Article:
Edited by hotmetal
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There is indeed a difference. How you tell is the problem…..

Generally I would say the more info on their website the better. I personally wouldn’t buy from a roaster that just lists a coffee origin ie. Brazil with no further info for example.

There are loads of amazing roasters out there in the U.K. but also lots of people that are just cashing in on interest in quality coffee. They are usually very branding focused and throw around buzzwords like artisanal and small batch but the rest of the info is very thin.

Recommendations are usually a good place to start if you tell members what it is you like for example light and fruity filter. 

 

 

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www.blackcatcoffee.co.uk

Coffee | Espresso Machines | Grinders | Accessories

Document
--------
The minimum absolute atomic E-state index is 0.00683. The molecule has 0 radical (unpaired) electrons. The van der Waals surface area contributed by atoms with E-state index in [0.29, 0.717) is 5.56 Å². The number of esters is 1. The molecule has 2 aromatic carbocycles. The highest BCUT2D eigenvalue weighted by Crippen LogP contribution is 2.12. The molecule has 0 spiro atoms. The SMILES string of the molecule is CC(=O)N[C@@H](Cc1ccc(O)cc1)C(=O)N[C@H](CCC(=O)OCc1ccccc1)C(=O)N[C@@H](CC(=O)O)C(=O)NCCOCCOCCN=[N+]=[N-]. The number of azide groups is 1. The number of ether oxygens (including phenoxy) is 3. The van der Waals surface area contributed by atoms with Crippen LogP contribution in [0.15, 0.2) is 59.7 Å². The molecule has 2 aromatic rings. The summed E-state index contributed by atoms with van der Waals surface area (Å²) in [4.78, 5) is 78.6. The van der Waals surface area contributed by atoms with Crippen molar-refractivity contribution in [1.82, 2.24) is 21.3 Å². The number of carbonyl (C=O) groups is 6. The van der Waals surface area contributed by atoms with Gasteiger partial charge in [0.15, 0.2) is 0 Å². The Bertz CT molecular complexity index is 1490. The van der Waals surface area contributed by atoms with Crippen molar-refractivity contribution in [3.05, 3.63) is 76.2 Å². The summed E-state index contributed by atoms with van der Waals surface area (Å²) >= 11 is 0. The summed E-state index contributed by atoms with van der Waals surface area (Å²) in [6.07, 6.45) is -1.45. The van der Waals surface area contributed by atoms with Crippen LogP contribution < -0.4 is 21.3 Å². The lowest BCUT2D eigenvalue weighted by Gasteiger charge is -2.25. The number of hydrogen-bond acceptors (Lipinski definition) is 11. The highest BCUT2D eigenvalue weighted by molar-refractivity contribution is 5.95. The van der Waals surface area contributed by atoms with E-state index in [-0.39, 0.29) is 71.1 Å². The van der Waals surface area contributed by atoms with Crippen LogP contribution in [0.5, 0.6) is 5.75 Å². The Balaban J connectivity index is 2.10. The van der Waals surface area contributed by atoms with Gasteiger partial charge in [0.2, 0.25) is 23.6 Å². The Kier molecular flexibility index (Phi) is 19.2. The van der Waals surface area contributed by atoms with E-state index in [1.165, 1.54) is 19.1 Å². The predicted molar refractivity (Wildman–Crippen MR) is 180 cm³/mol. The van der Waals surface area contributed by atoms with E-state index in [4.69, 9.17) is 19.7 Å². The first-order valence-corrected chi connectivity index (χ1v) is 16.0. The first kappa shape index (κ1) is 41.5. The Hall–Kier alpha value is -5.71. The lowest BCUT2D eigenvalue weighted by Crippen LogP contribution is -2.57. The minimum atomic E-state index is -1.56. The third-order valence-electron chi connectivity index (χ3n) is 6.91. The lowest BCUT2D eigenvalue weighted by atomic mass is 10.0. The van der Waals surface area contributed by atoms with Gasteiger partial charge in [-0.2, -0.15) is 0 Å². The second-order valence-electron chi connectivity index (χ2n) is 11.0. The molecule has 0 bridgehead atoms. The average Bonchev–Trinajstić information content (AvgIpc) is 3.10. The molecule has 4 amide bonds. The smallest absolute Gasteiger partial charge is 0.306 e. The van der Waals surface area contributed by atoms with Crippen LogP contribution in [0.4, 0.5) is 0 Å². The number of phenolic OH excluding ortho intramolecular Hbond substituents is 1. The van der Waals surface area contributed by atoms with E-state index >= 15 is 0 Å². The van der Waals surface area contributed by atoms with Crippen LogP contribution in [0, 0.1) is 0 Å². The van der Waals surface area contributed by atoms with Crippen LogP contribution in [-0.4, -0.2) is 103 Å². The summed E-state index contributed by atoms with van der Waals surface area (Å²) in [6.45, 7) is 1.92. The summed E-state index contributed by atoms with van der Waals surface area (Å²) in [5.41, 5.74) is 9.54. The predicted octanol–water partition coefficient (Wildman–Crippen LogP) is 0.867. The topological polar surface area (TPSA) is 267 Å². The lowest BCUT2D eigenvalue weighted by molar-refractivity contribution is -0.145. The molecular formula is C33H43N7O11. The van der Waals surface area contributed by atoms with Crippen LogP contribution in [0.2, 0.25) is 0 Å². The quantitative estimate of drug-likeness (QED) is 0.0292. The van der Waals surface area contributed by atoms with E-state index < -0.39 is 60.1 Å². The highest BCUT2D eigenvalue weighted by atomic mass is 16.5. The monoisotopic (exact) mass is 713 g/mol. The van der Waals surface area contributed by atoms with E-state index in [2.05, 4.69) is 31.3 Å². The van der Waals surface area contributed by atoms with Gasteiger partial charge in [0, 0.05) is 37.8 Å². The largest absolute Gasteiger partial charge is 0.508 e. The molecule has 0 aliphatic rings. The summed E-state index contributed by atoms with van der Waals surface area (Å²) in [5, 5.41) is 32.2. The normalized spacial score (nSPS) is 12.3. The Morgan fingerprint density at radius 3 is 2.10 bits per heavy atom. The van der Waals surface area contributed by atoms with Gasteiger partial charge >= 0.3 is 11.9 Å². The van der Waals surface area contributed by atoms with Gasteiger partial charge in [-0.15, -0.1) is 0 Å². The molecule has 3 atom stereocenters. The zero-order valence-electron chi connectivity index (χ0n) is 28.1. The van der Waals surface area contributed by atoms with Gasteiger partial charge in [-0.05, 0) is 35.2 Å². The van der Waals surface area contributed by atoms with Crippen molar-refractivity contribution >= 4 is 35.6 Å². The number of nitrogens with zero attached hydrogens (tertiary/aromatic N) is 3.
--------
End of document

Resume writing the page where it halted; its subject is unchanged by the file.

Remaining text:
Izzo Alex Duetto and Alex Leva now in stock!

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@BunniesAreEvil I should have added that we have a lot of great roasters who advertise and support the forum where members have enjoyed some excellent coffees. So it's not hard to find great coffee, "tried and tasted" by forum members..

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Thanks all. I might try one of the advertisers. I’ve been trying Waitrose beans, and some brands in Waitrose, as they’re cheap. The Waitrose beans are pretty good, as is the Machu Pichu, very chocolatey. Union Revelation was good, Union Natural Spirit was tasteless. No idea on roast date in most cases though. It’s hard to say what I like due to inexperience, but chocolate and caramel are good, hazelnut is so so, honey (Masenga Hill) is good, fruity is good. I use a Moka pot with the hopper half full.